The Democrats’ chances of retaining control of the House of Representatives are slipping away. Our latest Reuters/Ipsos poll suggests that Republicans are poised to win around 227 seats and Democrats about 208 seats in next month’s election. Unemployment is top of the agenda for voters, and there is no good news coming on that front between now and November 2 (the next reading on the jobless rate doesn’t even come until the Friday after the election). That means there is very little chance that Democrats can pull off a late surge.
Also slipping away is President Barack Obama’s approval rating, to a new low in our poll, with much of the decline coming from his own Democratic supporters. His handling of the economy remains a leading cause of the drop. Again, any hope of energizing the Democratic base now looks slim.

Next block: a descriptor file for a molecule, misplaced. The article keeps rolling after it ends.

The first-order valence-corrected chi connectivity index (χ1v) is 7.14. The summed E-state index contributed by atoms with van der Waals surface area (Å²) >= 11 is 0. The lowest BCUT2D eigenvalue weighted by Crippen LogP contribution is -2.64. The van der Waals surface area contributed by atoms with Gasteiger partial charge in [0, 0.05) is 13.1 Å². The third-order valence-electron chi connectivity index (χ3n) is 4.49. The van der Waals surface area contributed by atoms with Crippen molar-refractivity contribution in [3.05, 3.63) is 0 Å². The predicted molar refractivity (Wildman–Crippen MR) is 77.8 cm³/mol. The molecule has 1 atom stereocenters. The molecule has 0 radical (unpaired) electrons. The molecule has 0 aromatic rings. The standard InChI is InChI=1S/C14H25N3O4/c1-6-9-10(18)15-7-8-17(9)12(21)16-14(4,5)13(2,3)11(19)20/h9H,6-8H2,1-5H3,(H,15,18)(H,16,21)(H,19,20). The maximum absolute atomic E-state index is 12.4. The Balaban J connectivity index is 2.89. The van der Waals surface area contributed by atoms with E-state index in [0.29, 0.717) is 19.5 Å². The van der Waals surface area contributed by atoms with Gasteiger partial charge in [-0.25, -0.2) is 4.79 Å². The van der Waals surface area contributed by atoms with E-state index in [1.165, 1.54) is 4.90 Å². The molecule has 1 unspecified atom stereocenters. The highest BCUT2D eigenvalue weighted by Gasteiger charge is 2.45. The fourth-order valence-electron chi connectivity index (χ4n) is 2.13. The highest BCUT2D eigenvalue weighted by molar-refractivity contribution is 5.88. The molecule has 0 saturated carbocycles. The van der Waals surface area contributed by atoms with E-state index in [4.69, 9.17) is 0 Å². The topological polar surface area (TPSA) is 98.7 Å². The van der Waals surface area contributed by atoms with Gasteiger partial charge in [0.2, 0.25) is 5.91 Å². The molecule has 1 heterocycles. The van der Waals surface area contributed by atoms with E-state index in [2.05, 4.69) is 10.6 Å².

More interesting is the race for control of the Senate. Ipsos says the poll numbers suggest Democrats will win 52 seats to 48 seats for the Republicans, the same margin predicted by the poll of polls compiled by Real Clear Politics. But a number of races are still very close.
Here are our top stories from Washington today…
Republicans likely to take House at election
American voters unhappy at high unemployment are set to oust Democrats from control of the House of Representatives in November, a Reuters-Ipsos poll projected. The national poll found that Americans plan to vote for Republicans over Democratic candidates by 48 percent to 44 percent, an edge that will likely give Republicans around 227 seats in the House to 208 for the Democrats.
For more of this story by Steve Holland, read here.
For a graphic showing the poll results, click here.
For a factbox on Senate poll averages from Real Clear Politics, click here.
States probe mortgage industry practices
All 50 U.S. states launched a joint investigation of the mortgage industry, a move some experts fear may slow sales of foreclosed homes and threaten the recovery of the fragile housing market. The state attorneys general are looking at allegations some banks did not properly review files or submitted false statements to evict delinquent borrowers from their homes during a foreclosure crisis that is one of the most visible wounds of the recession.